General von Senger surrenders to General Clark at Fifteenth Army Headquarters. Note General von Senger, an anti-Nazi, gives the correct German Army salute and not the – mandatory after the July 20, 1944 assassination attempt – Heil Hitler arm salute.
A series of formal secret negotiations thus opened between the western Allies and Wolff’s representatives in March and April. With the overwhelming success of Allied offensives everywhere robbing the Axis negotiators of any remaining bargaining power, German emissaries arrived at the 15th Army Group headquarters in Caserta, Italy, on 28 April to arrange a cease-fire and the unconditional surrender of the remaining Axis forces south of the Alps. They signed the appropriate documents at 1400 hours the next day and agreed to a cease-fire along the entire Italian front at 1200 hours on 2 May 1945. The devastating impact of the Allied offensive in April, however, had so shattered Axis communications and unit cohesion that the 15th Army Group agreed to withhold announcement of the cease-fire for three days, until late on 2 May, to provide enemy commanders the opportunity to notify their scattered units. In the meantime, the fighting continued.
By 28 April Truscott’s Fifth Army stretched from the French border in the west to the Verona area in the east, curving in and out of the Alpine foothills. His forces still fought battles between 28 April and 2 May, and men still died, but for the most part American and Allied troops rolled across northern and north-western Italy without encountering serious opposition. The stream of prisoners taken since mid-April turned into a deluge during the last days of the campaign, and several combat units left the front lines to guard the tens of thousands of Axis soldiers swelling makeshift prisoner-of-war camps throughout northern Italy.
To the north the 10th Mountain Division continued to advance up Lake Garda’s eastern shore, through the Alpine valleys leading to the Brenner Pass, the narrow defiles often blocked by last-ditch enemy rear guards. On 30 April, in response to reports that Benito Mussolini and other top Fascist officials were in a villa on the western shore, elements of the division crossed the lake to discover that their intelligence was false. Indeed, the Americans soon learned that Communist partisans had executed Mussolini near Lake Como on 28 April, his body later being strung up by its heels on the Piazzale Loreto in nearby Milan. The American 10th Mountain troops reached the northern end of Lake Garda on 30 April, where Colonel Darby was killed by a random enemy artillery shell, just days before the end of hostilities. By the time of the final surrender on 2 May, the division had taken the towns of Riva, Torbole, and Nago, and was ready to advance into the Alps.
Immediately south of the Alps, the 1st Armored Division continued to drive westward on 27 April, meeting Italian partisans from Milan who reported that they had already liberated the city, a fact U.S. troops confirmed two days later. On the afternoon of 30 April General Crittenberger and a composite command representing the entire IV Corps entered Milan, the largest city in northern Italy. In the meantime, the 1st Armored Division had moved west and southwest of the city, clearing small pockets of resistance and reaching out twenty miles farther west to the Ticino River by 2 May. Behind it, the 34th Division continued its clearing operations until it relieved the 1st Armored Division north of Milan, sealing off any Axis elements still attempting to withdraw north. South of Milan, the Brazilian Expeditionary Force bottled up the 148th Grenadier and Italia Bersaglieri Divisions on 28 April. On the following day the German commander surrendered; during the next twenty-four hours the Brazilians collected over 13,500 prisoners.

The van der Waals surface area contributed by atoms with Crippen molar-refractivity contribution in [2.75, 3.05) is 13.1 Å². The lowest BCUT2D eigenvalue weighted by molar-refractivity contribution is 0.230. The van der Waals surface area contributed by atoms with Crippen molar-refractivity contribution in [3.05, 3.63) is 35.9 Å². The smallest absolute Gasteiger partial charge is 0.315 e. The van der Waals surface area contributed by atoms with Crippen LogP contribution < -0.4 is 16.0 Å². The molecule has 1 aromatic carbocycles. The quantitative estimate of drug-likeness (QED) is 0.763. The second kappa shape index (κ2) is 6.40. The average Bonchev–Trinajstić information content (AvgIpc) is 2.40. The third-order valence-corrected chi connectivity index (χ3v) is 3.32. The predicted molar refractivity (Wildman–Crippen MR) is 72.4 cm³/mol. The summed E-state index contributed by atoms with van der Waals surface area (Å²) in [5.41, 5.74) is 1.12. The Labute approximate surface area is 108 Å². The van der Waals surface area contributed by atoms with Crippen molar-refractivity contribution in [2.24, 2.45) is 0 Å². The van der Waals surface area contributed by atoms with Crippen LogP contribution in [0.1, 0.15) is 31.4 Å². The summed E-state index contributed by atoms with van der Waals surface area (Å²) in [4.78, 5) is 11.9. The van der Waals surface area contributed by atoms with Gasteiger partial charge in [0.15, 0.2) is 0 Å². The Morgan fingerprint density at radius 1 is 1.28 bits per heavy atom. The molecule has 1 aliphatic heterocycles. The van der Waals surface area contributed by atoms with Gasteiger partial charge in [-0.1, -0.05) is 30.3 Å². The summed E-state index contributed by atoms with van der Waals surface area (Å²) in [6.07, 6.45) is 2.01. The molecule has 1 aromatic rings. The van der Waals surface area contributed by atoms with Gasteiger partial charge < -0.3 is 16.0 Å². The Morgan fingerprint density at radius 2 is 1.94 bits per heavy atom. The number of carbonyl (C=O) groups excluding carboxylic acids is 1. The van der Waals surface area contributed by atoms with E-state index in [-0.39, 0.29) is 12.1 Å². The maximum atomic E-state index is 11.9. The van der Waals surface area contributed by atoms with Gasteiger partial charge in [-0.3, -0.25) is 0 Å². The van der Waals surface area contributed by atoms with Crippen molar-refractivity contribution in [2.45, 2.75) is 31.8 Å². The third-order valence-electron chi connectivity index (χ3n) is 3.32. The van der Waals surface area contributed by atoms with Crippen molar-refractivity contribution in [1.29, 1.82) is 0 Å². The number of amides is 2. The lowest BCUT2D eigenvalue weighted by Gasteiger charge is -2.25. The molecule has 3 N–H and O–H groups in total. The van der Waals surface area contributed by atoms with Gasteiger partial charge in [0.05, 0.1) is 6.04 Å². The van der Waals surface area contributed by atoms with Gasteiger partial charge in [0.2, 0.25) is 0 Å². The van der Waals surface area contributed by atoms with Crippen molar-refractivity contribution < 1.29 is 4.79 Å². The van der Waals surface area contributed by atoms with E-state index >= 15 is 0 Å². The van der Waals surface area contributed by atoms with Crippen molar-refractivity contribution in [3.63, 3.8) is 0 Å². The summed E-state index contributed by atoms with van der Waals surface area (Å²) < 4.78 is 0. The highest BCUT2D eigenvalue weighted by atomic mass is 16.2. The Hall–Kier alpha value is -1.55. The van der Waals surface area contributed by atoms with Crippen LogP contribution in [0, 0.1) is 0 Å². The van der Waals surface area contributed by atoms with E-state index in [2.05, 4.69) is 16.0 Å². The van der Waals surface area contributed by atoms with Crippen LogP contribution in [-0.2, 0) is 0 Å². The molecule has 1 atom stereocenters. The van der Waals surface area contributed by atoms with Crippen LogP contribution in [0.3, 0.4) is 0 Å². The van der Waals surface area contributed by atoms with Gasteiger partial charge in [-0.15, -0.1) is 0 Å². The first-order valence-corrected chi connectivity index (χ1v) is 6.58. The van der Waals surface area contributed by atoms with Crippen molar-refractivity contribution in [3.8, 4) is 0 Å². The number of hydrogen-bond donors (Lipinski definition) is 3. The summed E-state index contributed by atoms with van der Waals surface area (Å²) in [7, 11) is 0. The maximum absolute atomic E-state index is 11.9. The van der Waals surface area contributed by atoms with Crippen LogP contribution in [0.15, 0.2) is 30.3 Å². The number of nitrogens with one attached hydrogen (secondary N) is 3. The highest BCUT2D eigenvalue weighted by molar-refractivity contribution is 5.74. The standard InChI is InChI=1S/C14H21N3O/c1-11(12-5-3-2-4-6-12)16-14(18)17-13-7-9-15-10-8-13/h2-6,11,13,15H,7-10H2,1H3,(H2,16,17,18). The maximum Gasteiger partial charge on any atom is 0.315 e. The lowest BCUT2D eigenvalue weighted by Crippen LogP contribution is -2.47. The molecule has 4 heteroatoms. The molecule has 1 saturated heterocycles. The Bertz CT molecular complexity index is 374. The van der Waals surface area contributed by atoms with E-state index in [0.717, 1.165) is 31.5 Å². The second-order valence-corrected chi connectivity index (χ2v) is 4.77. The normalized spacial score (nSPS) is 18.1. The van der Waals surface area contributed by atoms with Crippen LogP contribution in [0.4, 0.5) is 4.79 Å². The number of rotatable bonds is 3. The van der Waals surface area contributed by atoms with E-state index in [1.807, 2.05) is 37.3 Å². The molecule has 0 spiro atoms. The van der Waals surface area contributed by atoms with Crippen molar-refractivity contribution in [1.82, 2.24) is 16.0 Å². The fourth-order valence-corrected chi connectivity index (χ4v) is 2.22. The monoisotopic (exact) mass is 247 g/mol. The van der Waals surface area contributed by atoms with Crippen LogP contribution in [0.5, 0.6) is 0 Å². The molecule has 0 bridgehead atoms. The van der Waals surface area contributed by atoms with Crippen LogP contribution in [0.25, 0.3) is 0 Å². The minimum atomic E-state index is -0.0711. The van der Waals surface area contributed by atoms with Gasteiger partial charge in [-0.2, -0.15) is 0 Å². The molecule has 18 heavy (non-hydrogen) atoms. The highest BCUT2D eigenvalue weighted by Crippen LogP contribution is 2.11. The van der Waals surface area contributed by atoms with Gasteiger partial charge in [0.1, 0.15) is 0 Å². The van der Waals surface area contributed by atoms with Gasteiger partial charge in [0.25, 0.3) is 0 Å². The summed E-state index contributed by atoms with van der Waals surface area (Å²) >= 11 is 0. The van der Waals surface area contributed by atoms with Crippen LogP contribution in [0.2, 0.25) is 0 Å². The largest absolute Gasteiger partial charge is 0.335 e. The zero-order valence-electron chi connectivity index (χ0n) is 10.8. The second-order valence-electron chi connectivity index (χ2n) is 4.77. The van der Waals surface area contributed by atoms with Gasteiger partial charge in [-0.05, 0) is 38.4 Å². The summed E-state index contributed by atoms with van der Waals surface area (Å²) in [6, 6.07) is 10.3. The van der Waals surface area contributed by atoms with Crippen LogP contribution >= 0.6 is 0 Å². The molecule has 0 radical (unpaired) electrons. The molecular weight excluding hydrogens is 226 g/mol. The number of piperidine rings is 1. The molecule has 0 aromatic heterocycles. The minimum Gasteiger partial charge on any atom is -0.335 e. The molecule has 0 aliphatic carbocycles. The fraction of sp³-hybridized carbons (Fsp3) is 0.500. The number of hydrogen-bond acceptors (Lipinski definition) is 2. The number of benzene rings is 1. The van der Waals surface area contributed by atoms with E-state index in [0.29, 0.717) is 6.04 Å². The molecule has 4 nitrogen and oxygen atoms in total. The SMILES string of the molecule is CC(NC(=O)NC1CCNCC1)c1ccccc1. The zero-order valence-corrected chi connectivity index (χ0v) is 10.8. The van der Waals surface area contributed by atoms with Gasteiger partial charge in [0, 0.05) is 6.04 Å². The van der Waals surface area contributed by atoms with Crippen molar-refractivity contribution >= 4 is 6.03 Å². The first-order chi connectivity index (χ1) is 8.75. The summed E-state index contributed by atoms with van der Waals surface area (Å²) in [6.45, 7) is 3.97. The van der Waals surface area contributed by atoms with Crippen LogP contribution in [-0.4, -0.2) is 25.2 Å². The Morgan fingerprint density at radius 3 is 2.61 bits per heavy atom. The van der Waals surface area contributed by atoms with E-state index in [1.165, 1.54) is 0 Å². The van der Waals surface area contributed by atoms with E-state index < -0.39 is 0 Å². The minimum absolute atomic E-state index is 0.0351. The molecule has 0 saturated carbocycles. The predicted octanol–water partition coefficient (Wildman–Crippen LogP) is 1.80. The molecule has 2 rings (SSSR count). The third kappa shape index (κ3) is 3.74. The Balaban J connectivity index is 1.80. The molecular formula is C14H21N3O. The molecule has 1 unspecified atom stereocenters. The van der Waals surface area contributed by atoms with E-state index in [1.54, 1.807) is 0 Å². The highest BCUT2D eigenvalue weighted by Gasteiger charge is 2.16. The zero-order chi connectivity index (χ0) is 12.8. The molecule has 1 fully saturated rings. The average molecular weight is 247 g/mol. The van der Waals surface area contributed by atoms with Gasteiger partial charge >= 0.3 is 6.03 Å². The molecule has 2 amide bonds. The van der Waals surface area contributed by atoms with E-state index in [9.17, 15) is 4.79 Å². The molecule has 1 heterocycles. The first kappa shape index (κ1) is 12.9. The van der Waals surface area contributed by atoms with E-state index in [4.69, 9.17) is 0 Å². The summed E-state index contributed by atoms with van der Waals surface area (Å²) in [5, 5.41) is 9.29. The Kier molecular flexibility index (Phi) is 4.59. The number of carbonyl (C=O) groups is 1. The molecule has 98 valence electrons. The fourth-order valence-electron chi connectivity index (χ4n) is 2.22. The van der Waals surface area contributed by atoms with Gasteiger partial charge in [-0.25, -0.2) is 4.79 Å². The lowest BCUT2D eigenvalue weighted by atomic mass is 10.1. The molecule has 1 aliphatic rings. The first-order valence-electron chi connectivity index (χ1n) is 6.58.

By 1 May clearing operations had ended, and a Brazilian task force joined the 92d Division at Alessandria, forty-five miles southwest of Milan, while the Japanese-Americans soldiers of the 442d Regimental Combat Team entered Turin, about fifty miles farther west, later that day. By 30 April the last organized Axis force in northwest Italy, the Ligurian Army, composed of the German LXXV Corps and the Italian Corps Lombardia, capitulated. For the next forty-eight hours, as the appropriate orders trickled down from the headquarters of what remained of Army Group C, the Ligurian Army’s subordinate units surrendered piecemeal to IV Corps troops.
In north-eastern Italy the 88th Division left the Adige River for Vicenza, arriving on 28 April. Soldiers of the division cleared the city in bitter house-to-house fighting before moving farther north, stretching out along Highway 11 between Verona and Vicenza. There they captured thousands of retreating enemy soldiers before sealing the last escape route north. On the last day of April, Truscott transferred the 85th Infantry Division from IV to II Corps, and on the following day both the 85th and 88th Infantry Divisions began a northward advance, moving along the Piave River toward the U.S. Seventh Army moving south from Germany, a juncture accomplished on 4 May. Elsewhere, the 91st Infantry and the 6th South African Armored Divisions protected the flank of British Eighth Army forces driving north and northeast, the latter reaching Trieste where they joined Tito’s Yugoslavian Communist partisans on 2 May.
That evening the 15th Army Group headquarters transmitted the cease-fire orders throughout northern Italy, and the remaining Axis forces laid down their arms within the next forty-eight hours. On the afternoon of 3 May 1945, Generals Truscott and McCreery attended a ceremony at 15th Army Group headquarters in Caserta, where Lt. Gen. Fridolin von Senger und Etterlin, Vietinghoff ’s representative, formally surrendered the remaining Axis forces in Italy to General Clark, which ended World War II in the Mediterranean.